Porphyria is a group of disorders. The disorders lead to a buildup of porphyrins in the body. Porphyrins help to make a part of the red blood cell. Excess amounts of porphyrins can cause damage to your body. It most often affects the nervous system and skin.
Congenital erythropoietic protoporphyria—present from birth
Most types of porphyrias are inherited through genes. They may be passed on by 1 or both parents.
Caucasians are at greater risk for porphyria. Women are also at increased risk, because porphyria is related to the menstrual cycle. The most common risk of porphyria is having a family member with the disease.
Porphyria attacks may be triggered by:
Porphyria can cause skin or nervous system problems. Urine may also be reddish in color or darken after standing in the light. Other specific symptoms will depend on the type of porphyria.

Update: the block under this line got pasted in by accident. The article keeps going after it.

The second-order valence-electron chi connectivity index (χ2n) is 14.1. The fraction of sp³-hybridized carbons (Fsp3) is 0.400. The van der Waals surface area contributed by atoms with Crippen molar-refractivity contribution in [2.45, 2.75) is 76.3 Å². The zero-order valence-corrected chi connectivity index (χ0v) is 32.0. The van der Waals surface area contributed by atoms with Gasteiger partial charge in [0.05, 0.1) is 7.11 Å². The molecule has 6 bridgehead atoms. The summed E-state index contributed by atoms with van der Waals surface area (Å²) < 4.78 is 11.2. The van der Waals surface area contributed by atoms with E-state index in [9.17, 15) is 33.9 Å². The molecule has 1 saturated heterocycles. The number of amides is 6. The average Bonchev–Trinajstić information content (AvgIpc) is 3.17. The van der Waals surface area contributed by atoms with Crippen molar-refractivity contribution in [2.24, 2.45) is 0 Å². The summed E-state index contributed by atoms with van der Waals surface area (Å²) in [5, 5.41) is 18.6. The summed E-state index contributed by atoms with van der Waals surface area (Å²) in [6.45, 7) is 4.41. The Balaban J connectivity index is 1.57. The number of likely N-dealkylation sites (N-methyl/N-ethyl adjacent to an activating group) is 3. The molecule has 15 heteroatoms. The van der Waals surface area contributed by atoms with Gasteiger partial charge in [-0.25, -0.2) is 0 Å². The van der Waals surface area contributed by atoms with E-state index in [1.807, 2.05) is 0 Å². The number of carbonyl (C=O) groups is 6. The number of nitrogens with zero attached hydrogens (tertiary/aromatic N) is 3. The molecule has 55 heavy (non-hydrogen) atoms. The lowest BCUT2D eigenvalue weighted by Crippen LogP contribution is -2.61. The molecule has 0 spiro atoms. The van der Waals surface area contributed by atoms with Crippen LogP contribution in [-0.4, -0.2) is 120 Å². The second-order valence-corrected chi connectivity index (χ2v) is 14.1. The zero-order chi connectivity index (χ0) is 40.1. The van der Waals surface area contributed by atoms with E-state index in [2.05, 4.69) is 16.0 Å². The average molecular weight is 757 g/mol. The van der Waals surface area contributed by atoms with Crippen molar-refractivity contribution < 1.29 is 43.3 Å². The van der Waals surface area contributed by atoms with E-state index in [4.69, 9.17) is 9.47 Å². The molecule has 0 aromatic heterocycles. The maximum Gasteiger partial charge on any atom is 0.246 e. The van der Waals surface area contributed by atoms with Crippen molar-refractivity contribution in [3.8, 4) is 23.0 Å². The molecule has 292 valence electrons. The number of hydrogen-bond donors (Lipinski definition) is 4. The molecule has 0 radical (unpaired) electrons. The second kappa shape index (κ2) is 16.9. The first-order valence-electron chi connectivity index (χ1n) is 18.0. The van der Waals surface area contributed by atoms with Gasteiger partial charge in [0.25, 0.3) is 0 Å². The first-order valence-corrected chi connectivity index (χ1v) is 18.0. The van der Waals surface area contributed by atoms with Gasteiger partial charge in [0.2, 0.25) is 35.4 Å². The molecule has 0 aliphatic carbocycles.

Acute Intermittent Porphyria (AIP)
Nervous system symptoms occur most often after puberty. Nerves of the intestines can cause gastrointestinal problems. Attacks can last from days to weeks. Symptoms may include:
Genetic testing may identify people at risk for porphyria. If there are people in your family with porphyria, you may be at risk. The counselor will help find the risks for this disorder in you and your offspring.
Last reviewed November 2018 by
EBSCO Medical Review Board
Kari Kassir, MD
Last Updated: 12/20/2014
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